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Movie Review : 'No Man's Land': Auto Theft Saga

October 22, 1987|KEVIN THOMAS | Times Staff Writer

"No Man's Land" (opening Friday at selected theaters) is such a modest, low-key thriller that you're caught up in it long before you realize it. A contemporary Faustian tale, it's one of those nifty little movies that arrive without much notice but prove to be far more enjoyable than many more highly publicized pictures.

D. B. Sweeney (the eager young recruit in Francis Coppola's "Gardens of Stone") plays rookie cop Benjy Taylor, whose tinkering with high-performance cars lands him a demanding and dangerous assignment with the LAPD's auto theft detail. He is to get a job as a mechanic at a well-equipped San Fernando Valley garage believed to be a "chop shop"--where stolen cars are stripped of their parts, which are then divided between as many as half a dozen other reassembled cars, making detection nearly impossible. (The film is virtually a primer on the operation of an auto theft ring, but it reveals nothing that is not already fairly common knowledge to both car thieves and victims, especially in this hot car capital.)

Veteran police lieutenant Vincent Bracey (Randy Quaid), however, has more in mind than shutting down this particular garage: He wants Benjy to get close to a prime suspect in a cop killing, a young man named Ted Varrick (Charlie Sheen), who is believed to be behind the entire chop shop operation.

Charlie Sheen's Ted couldn't be more different from Benjy, apart from their ages and passion for Porsches. Benjy is a nice, ordinary guy in his early 20s from a working-class background. Ted brings to mind Robert Walker's Bruno in Hitchcock's "Strangers on a Train." He has a seductive easy charm but leaves you feeling that something crucial is missing in him, a quality Benjy is too unsophisticated and too captivated to notice.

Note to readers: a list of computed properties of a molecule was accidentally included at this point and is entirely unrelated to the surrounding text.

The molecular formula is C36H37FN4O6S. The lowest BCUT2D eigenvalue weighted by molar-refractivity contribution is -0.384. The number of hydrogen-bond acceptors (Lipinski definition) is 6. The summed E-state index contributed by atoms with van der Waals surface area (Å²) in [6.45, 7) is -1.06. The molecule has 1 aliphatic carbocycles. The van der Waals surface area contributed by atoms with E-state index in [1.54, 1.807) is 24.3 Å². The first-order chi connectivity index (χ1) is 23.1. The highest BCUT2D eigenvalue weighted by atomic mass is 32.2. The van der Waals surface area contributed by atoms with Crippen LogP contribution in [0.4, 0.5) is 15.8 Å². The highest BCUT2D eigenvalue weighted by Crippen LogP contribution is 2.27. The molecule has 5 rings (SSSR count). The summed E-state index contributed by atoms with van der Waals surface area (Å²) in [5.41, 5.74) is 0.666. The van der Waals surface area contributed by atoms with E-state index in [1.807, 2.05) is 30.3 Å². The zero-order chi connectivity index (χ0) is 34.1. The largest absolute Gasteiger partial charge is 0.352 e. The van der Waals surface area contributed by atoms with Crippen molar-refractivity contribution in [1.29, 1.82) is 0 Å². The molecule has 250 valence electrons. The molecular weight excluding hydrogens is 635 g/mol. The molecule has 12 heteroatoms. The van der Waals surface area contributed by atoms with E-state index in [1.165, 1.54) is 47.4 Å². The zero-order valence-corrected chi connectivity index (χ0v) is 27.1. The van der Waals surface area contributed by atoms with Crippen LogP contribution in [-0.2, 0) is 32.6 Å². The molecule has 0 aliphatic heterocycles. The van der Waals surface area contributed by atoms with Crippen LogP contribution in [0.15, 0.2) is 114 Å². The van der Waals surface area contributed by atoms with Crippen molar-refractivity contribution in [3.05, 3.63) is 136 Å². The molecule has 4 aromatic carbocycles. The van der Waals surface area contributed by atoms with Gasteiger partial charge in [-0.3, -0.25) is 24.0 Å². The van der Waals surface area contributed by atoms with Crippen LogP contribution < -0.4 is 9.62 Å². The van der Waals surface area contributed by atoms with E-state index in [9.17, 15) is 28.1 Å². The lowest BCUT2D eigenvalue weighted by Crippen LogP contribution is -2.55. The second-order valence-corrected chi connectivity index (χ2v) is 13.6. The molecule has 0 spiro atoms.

Ted and his elegant sister Ann (Lara Harris) have grown up neglected by their rich, mainly absent parents. It's made Ann lonely and vulnerable but has left Ted caring nothing whatsoever about the distinctions between right and wrong. He lives totally on the fast track: terrific clothes, chic nightclubs, the works. But his biggest thrill is stealing Porsches.

What makes "No Man's Land" so valid is that writer Dick Wolf, a veteran of "Hill Street Blues" and "Miami Vice," has created in Benjy a fresh-faced kid who at once so easily ingratiates himself into Ted's world and is also potentially vulnerable to its temptations. What, for example, if he finds himself getting turned on to stealing cars?

From this sturdy starting point, Wolf and director Peter Werner, a TV veteran in his theatrical feature debut, keep building and building the suspense.

"No Man's Land" hasn't got the bravura style and sexiness of the somewhat similar "Someone to Watch Over Me," which also deals with the impact of the world of the rich and privileged upon a cop. But it has what the Ridley Scott film so badly lacks: the sense of plot developing steadily out of character. As played with such skillful ease by Sweeney and Sheen (in a complete about-face from his idealistic young soldier in "Platoon"), Benjy and Ted are both fully credible, but the film does leave you wondering about Ted's sexuality. Is his devotion to his sister anything more than that? Does the charm he turns so full force upon Benjy contain an element of attraction to the young policeman? At any rate, the film makers and Sheen have chosen to leave Ted a tantalizing enigma.

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